That is all.
That is all.
And, apparently I’m horrible at blog keeping. Because the last time we talked I posted pics of our trip to Japan, and now here I am posting about our trip to Korea.
That’s right. The kids have now visited their second foreign country! In February we jumped at the chance for another port call in another country and we up and left for South Korea.
Let’s just say that it was a *tad* bit colder there than in Hawaii. Like, low 30s and even 20s at night. While we might have had to buy a few new wardrobe items for the kids (didn’t quite fit into what we had from CT almost 2 years ago), it was a lot of fun to have a real winter!
Highlight of the trip, obviously, was seeing daddy!
We spent most of the trip in Busan (on the far south on the ocean) and it is an amazing town. While I never would have thought to travel to S. Korea myself, I really am glad we did and I’d consider a trip back. Mostly because the food was AMAZING. There were some fun things like the international market where you could pick your own eel or octopus for dinner (no, we didn’t partake. I like my food already cooked when I see it for the first time). Every now and then they would oblige and take a photo with me, but really they just wanted to be with dad.
Finally got another family photo!
Not too often do families have 4 kids in a restaurant in Korea, but it was so much fun to try out the different places.
This was the “Temple by the Sea” – an absolutely amazing temple. The views were fabulous and the history and architecture are just amazing.
The other amazing thing about Korea? The indoor childrens’ play places. Like this one. Hello Kitty themed, they had a ball pit, paddle boats, kids train, and so much more. And, on top of that, it’s very hands off parenting there. So you sit at your table, drink your drink (either coffee or beer/wine as you prefer), and you can check on your kids on the CCTV cameras throughout the place if you feel like it. But, mostly, you just hang out and chat with your friends while they have the time of their lives. Honestly? I kind of wish we had an adult version of this place!
Overall, we had the time of our lives. The kids were such troopers, totaling 47 miles over the 4.5 days in Busan. 47. Seriously. Think about that.
That’s what she thought about that. I think the day she fell asleep walking we’d only done about 8.5 too 😉
We spent some time the last day up in Osan (on the way to the airport we flew in and out of) and had the time of our lives with another amazing military multiples’ mom and her four kids. Suffice it to say, only another military mom with 4 kids living internationally can fully appreciate travelling with kids solo.
Wow, it’s the new year already. How in the world?
What have we been up to since I last posted? Well, a lot. Hence the not posting.
Since last time I wrote, we’ve started a new school year (2nd grade and PK), started new sports (transitioned from Karate to Bowling for A and Gymnastics for the littles), made it through a few months of a deployment, and had a couple grand adventures in the way of port calls (Japan with all of us, and Guam as a belated 10th anniversary solo trip while the kids stayed home)!
What’s that, you say? A trip to Japan with all of us? You mean that you had help on the flight, right? Well, no. And it really went amazingly well. So much I’d do it again in a heart beat. With a last minute notice of date AND location change for the port call, we packed up one suitcase with 7 days clothing each, a backpack of goodies for the plane for each kid, and me with a carryon and a giant purse and went to the military air terminal to catch a Space-Available (Space-A) flight. When I say “Space-A,” I mean exactly that. The military has flights around the world daily for mission readiness – either sailors/soldiers being transported, or supplies being delivered. If that plane has some extra room left over then they graciously allow families to take the seats (if there are any… sometimes it’s just a jump seat along the side with space on the floor to lay if you’re so inclined).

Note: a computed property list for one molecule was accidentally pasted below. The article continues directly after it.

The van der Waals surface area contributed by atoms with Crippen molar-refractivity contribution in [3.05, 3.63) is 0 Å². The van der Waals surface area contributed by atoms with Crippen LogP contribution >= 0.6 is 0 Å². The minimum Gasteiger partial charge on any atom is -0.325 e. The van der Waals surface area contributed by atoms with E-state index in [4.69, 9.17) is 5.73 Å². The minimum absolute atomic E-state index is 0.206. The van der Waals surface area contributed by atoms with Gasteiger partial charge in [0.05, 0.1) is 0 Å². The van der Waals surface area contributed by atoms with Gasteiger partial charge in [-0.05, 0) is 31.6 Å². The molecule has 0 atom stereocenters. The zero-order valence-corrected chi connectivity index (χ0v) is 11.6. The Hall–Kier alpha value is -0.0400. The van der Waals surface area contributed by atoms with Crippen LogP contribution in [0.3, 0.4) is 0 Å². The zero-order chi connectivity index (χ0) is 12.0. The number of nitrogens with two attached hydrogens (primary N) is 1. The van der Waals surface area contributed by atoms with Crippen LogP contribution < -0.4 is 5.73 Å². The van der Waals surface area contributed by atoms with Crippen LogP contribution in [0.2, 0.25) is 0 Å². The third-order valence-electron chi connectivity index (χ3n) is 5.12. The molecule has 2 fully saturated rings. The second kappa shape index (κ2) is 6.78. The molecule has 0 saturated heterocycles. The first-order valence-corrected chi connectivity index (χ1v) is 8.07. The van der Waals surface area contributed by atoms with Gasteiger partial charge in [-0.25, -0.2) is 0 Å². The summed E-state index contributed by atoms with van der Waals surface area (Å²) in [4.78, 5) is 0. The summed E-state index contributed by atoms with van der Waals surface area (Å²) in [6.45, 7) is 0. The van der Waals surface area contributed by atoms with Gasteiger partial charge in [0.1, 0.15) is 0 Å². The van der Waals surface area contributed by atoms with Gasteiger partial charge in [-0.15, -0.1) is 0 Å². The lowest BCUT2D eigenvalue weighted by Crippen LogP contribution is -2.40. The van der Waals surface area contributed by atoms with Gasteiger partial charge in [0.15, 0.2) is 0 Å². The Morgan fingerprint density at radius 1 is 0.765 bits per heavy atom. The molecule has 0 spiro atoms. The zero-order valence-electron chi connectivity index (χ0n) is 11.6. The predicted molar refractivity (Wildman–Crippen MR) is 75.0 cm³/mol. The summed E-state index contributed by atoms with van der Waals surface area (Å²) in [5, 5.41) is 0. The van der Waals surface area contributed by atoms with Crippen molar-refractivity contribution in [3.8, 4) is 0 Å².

Many travelers are more experienced (or better prepared) than I and came equipped with sleeping bags, air mattresses.. you name it. For us? I had an airplane quality blanket and pillow on the ground and that was about it. But, hey, it was better than sleeping sitting up in a jumpseat, right?
So we arrived in Okinawa, Japan, and then had to make our way up to Tokyo. This involved a bit of chaos (again, with Space-A, they don’t hold planes if yours is delayed, and sometimes even if there were originally seats available they have to take them for mission reasons), but we made it on a short commercial hop up to Tokyo, and then began the real grand adventure. While I’ve taken a semester of Japanese at the college level, and I felt I was pretty good at being able to ask where I was/where I needed to go/etc, it’s a whole different world when the signs are written in kanji not kana. And, while the public transportation was amazing, we started to realize the difficulties of travelling as a party of 5 when you needed something like a Taxi. Good thing they aren’t as strict on their seatbelt laws.
So, in the end, we made it to Yokosuka, we got checked into our hotel, and the next day we found our submariner! Life was pretty good. The subways/trains got easier every time (by the end I was actually recognizing some of the kanji!) and even the kids were pretty adept at “Sumimasen” (excuse me) and “Arigatou Gozaimasu” (thank you).
“Hai, Karera wa mitsugo desu.” (Yes, they are triplets). Have you ever taken triplets to Japan? Let’s just say – Japanese tourists think they’re amazing as it is when we’re in the US. Go overseas? And you end up with a group of people wanting to take turns with you during the industrial fair.
Lots of queuing. They got pretty good at it!